For background on this particular project, please visit Avoiding MEGO.
This not-for-profit organization provides contract warehouse and distribution services for a large agency of the Federal government. While this organization was implementing a new ERP system, the agency informed our client it was changing its method of sending information electronically, from an outdated proprietary method to an XML-based EDI method.
This change was a requirement for our client to keep this contract, and the deadline imposed was extremely short. Neither the ERP software vendor nor the Value Added Network (VAN) provider for the EDI service was willing or able to work with our client to develop the required software, interfaces, and EDI definition documents. Furthermore, the agency was responsible for developing its own EDI specifications, and these specifications were still in development at the deadline specified for our client.
The biggest challenge to be overcome in meeting the agency's deadline were the constantly changing EDI specifications — and having up to 33 parties involved on behalf of the agency only compounded the challenge. Nonetheless, we worked with our client to:
- Obtain the best available specifications from the agency,
- Develop the XML-based specifications documents to support these,
- Repeatedly receive and process test EDI transaction, and
- Compare these results against source documents provided by the agency.
In short, the final specifications documents were iteratively developed by trial-and-error.
We also developed the software to automatically receive, parse, translate, and interface inbound EDI transactions into the main ERP system. This software also works in a similar manner to package outbound transactions from the ERP system into the agency's appropriate EDI document format.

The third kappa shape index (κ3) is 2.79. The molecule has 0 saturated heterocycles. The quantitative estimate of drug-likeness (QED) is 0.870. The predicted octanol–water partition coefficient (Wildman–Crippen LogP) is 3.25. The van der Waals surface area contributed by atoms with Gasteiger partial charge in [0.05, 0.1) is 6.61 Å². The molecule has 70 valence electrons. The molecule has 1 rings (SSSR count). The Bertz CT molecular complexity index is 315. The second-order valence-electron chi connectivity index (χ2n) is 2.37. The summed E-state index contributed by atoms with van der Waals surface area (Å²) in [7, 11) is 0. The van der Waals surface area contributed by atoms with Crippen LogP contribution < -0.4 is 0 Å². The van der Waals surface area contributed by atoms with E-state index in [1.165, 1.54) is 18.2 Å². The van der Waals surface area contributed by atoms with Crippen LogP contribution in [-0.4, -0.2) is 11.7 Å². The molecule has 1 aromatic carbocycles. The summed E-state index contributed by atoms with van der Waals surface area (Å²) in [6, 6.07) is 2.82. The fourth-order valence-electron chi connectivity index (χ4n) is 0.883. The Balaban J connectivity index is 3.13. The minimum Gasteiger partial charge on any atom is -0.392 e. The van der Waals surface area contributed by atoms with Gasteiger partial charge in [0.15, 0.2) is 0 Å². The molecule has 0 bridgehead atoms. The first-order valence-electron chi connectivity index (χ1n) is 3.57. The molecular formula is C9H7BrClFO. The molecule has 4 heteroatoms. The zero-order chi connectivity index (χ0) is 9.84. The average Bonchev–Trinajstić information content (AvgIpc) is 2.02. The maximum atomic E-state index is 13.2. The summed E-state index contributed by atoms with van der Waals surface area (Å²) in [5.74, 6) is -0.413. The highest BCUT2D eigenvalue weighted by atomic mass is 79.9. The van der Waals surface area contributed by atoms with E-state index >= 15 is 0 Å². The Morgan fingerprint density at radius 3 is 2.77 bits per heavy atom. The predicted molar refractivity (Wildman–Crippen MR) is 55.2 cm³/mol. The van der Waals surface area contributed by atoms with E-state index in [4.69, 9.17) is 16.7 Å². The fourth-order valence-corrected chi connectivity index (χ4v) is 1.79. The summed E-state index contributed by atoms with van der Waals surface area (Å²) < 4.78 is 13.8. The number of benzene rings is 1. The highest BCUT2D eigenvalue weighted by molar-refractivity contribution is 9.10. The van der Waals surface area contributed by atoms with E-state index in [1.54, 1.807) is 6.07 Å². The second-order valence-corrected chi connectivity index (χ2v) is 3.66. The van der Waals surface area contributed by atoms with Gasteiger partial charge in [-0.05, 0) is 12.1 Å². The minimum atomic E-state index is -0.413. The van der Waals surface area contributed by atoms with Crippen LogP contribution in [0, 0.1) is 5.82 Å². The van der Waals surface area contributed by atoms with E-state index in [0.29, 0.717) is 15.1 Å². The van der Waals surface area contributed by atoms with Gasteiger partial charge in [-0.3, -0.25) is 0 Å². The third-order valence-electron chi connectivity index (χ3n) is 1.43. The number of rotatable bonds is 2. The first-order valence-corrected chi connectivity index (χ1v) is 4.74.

The flowchart, above, shows the process, document, and systems flow among the organization (our client), their VAN provider, and the agency (their customer). Everything begins with a transaction begun in the agency's business system, which then translates it into an EDI document, routed through the VAN, and received and interfaced through the INBOUND processing. Once the transaction has been interfaced into our client's business system, their personnel process the transaction, which then triggers the OUTBOUND processing.
One of the key outbound transactions is a "Warehouse Shipping Advice" and the transformation of it from screen-based document (Item A) to XML document (Item B) to EDI document (Item C) is shown, below. Colors are used to cross-reference information during the transformation.
Results & Benefits ...
Beyond the most important benefit of meeting changed requirements for its largest customer, our client achieved many advantages from implementing EDI for this Federal agency, including:
- Automatic receipt and processing of inbound documents — This eliminates human errors and procrastination from the process.
- Immediate visibility of orders to process — Real-time knowledge of items to handle enables better scheduling and improves on-time shipment performance.
- Enhanced transparency and accountability — Information is now available to routinely evaluate performance against contract requirements and work to become "best in class" among peer vendors.
The organization's Executive Director noted this was a large and important project, and its benefits certainly justified the time and effort put into it.
Our client achieved many benefits from implementing EDI with a Federal agency, and they are now planning to extend this to their commercial customers to gain the same efficiency and effectiveness from inbound and outbound EDI documents.
For More Information ...
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